Question: Is the Trinity taught in the Old Testament?
Scripture: Genesis 1:2, 26; 3:22; 11:6-7; 19:24; Deut. 6:4; Job 33:4; Psa. 2:7; Isa. 63:16;
Overview. Those who reject the Trinity sometimes point to the Old Testament for support insisting that the doctrine is not taught there and therefore should be rejected.
While it is true that the Old or New Testament neither use the word “Trinity” nor give a direct statement of the doctrine, there is ample evidence in both to support it. This is easily seen when those Scriptures which relate to the subject are carefully studied and properly interpreted. Below are four lines of arguments (there could be others) that the Trinity is taught in the Old Testament.
Explanation. The Trinity is implied by the plural form of the divine name. The term Elohim, the plural form of El or Eloah, is used in excess of 2500 times in the Scripture in the general sense of deity. In the opening chapters of Genesis (1:2, 26; 3:22; 11:6-7), Elohim conveys the idea of the unity of God by taking its verb in the singular, “God said”. On the other hand, God’s plurality is conveyed by the use of the plural pronoun, “Let us make man” (cf. Isa. 6:8).
The Trinity is implied in the use of the word “one” when used of God. The Hebrew word is ‘ehad, which emphasizes unity but at the same time can recognize diversity within that oneness. It can refer to a single person or thing (Gen. 27:38; Judg. 13:2) but also to a plural idea within one (Gen. 2:24 [man and wife, one flesh]; 11:6 [one people]; 2 Chro. 30:12 [a multitude with one heart]). It sometimes refers to God (Job 31:15; Mal. 2:10) and is the word used in Deuteronomy 6:4, “Hear, O Israel. The Lord is our God, the Lord is one.”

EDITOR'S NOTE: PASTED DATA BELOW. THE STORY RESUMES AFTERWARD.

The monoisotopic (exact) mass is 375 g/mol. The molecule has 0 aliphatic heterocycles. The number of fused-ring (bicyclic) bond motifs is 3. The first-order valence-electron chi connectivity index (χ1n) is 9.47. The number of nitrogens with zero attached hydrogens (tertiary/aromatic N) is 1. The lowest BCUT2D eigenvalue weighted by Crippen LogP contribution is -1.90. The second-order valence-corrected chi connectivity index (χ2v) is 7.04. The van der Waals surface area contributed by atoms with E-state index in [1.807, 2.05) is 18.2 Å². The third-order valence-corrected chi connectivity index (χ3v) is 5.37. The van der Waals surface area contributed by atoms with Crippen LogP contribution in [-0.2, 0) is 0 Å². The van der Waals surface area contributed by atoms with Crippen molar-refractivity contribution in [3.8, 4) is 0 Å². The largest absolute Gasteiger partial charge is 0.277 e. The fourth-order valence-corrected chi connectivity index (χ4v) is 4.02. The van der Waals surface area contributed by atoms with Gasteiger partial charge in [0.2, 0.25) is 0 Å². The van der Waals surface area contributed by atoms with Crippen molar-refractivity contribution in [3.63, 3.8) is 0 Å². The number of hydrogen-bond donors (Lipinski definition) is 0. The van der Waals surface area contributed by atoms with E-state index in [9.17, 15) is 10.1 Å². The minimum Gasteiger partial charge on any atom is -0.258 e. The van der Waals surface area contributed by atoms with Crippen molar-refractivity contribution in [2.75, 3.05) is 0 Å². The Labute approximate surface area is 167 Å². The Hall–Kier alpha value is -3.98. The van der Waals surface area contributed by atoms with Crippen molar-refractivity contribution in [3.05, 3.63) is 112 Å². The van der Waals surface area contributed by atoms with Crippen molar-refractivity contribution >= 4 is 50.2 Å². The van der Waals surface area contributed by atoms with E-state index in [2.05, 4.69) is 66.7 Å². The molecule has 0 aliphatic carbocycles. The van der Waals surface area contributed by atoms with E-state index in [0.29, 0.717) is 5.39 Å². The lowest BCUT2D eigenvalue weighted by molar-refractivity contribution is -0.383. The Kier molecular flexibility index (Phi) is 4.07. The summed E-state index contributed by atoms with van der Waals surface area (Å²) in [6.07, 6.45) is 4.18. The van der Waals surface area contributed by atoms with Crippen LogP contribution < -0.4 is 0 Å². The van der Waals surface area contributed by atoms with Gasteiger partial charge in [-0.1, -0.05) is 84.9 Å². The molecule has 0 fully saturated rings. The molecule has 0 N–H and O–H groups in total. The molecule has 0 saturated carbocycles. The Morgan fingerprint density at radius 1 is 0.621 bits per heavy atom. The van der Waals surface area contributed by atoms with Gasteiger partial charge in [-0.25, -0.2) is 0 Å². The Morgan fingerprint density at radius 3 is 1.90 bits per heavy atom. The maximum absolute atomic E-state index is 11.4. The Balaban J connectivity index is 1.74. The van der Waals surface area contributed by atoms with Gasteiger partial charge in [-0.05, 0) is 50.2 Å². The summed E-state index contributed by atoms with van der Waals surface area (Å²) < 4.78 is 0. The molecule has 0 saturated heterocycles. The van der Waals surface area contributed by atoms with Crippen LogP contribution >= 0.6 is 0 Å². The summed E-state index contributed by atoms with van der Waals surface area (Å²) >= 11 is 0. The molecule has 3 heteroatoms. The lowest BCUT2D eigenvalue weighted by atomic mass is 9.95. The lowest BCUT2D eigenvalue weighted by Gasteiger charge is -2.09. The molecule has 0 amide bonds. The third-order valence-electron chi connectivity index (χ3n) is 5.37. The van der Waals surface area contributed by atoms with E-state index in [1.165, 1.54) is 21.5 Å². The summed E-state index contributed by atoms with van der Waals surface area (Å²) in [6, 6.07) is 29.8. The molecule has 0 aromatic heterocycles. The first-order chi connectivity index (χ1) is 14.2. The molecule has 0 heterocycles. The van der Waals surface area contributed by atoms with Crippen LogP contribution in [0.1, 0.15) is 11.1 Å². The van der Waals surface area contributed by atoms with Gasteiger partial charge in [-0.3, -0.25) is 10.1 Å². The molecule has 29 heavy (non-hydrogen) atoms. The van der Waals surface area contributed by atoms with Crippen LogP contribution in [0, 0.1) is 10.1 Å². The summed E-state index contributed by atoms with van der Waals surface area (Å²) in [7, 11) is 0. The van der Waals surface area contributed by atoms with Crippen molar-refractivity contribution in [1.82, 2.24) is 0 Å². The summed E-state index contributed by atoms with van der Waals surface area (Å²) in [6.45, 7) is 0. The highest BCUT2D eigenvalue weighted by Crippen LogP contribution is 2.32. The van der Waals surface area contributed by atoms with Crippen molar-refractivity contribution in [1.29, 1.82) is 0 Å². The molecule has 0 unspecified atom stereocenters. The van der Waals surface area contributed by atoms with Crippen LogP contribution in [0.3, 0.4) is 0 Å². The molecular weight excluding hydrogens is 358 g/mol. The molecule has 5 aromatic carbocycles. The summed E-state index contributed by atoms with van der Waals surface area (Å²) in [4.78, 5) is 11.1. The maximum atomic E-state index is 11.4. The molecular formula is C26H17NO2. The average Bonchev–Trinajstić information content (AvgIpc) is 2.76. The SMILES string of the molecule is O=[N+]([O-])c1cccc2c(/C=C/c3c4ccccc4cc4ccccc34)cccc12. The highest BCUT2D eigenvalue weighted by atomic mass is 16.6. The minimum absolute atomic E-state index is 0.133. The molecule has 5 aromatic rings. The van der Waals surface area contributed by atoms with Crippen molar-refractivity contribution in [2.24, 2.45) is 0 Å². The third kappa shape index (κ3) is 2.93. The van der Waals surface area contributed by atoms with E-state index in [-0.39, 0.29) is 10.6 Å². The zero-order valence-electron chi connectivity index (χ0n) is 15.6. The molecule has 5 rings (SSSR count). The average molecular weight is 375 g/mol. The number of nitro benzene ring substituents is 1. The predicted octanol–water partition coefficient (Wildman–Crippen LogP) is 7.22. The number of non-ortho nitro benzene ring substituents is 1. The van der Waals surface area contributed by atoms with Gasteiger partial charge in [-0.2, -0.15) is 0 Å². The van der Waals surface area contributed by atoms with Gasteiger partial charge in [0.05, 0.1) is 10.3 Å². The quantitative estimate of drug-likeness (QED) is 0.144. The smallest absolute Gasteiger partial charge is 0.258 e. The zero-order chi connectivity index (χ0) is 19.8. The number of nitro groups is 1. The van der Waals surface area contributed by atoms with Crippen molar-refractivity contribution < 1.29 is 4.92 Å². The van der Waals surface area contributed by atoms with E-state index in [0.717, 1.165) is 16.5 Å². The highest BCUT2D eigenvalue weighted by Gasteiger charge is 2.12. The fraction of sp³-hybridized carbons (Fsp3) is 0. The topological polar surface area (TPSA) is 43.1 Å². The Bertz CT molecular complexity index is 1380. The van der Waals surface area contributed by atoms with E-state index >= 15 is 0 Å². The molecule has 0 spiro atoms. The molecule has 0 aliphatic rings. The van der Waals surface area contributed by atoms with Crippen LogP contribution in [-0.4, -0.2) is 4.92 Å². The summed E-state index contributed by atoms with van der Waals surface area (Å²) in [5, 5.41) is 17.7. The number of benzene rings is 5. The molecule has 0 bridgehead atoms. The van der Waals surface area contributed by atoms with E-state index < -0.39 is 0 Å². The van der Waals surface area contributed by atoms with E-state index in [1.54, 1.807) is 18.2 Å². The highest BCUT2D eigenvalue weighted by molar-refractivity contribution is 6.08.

The Trinity is implied in passages where more than one person is addressed as God. Genesis 19:24 reads: “Then the Lord rained on Sodom and Gomorrah brimstone and fire from the Lord out of heaven.” From earliest times, the church has held that here is a reference to two persons of the Trinity. God the Son brought down brimstone and fire from God the Father. Psalm 45:6-7 mentions the “throne of God.” Hebrews 1:8-9 clearly identifies this one as the Son. Isaiah 48:16 refers to all three persons of the Trinity; the Lord God, the One whom He sent [the speaker of the passage] and His Spirit.
The Trinity is implied in various passages where the individual persons are identified with deity. The Lord who delivered the Israelites from Egypt is “our Father” (Isa. 63:16) as is the “one God who created us” (Mal. 2:10). The Son of Psalm 2:7 is identified in the New Testament as Jesus Christ (Acts 13:33; Heb. 1:5; 5:5). Likewise, He is the object of homage, has wrath to be feared and offers refuge to the blessed (vs. 12). The Son that is given (Isa. 9:6-7) is a wonder [supernatural] of a counselor, mighty God, eternal Father, Prince of Peace (cf. vs. 7 with Luke 1:30-33). The Spirit’s work in creation is called the “breath of the Almighty in Job 33:4 (cf. Gen. 1:2) and His omnipresence is emphasized in Psalm 139:7-8 (cf. Jer. 23:24; Amos 9:2-4).
Concerning the doctrine of the Trinity, a couple of observations are in order. First, even if the doctrine were not taught in the Old Testament, in no way should this be construed to suggest that the doctrine is to be rejected. In view of the fact that all Scripture is inspired by God, including the New Testament, along with the teachings of the New Testament on the Trinity, one can rest assured that the doctrine is valid.
Second, those who reject the Trinity most likely do so on the basis of rational thinking. “The concept of the Trinity defies logic,” they argue. However, those who believe in the divine inspiration of Scripture accept the Trinity, not as the result of rational thinking, but as the result of divine revelation. They accept it because the Scripture teaches it, and remembering the words of Isaiah 55:8-9 where God said “my thoughts are not your thoughts, neither are your ways my ways,” they find no difficulty in doing so.
By Leon Davis
Aug 1, 2002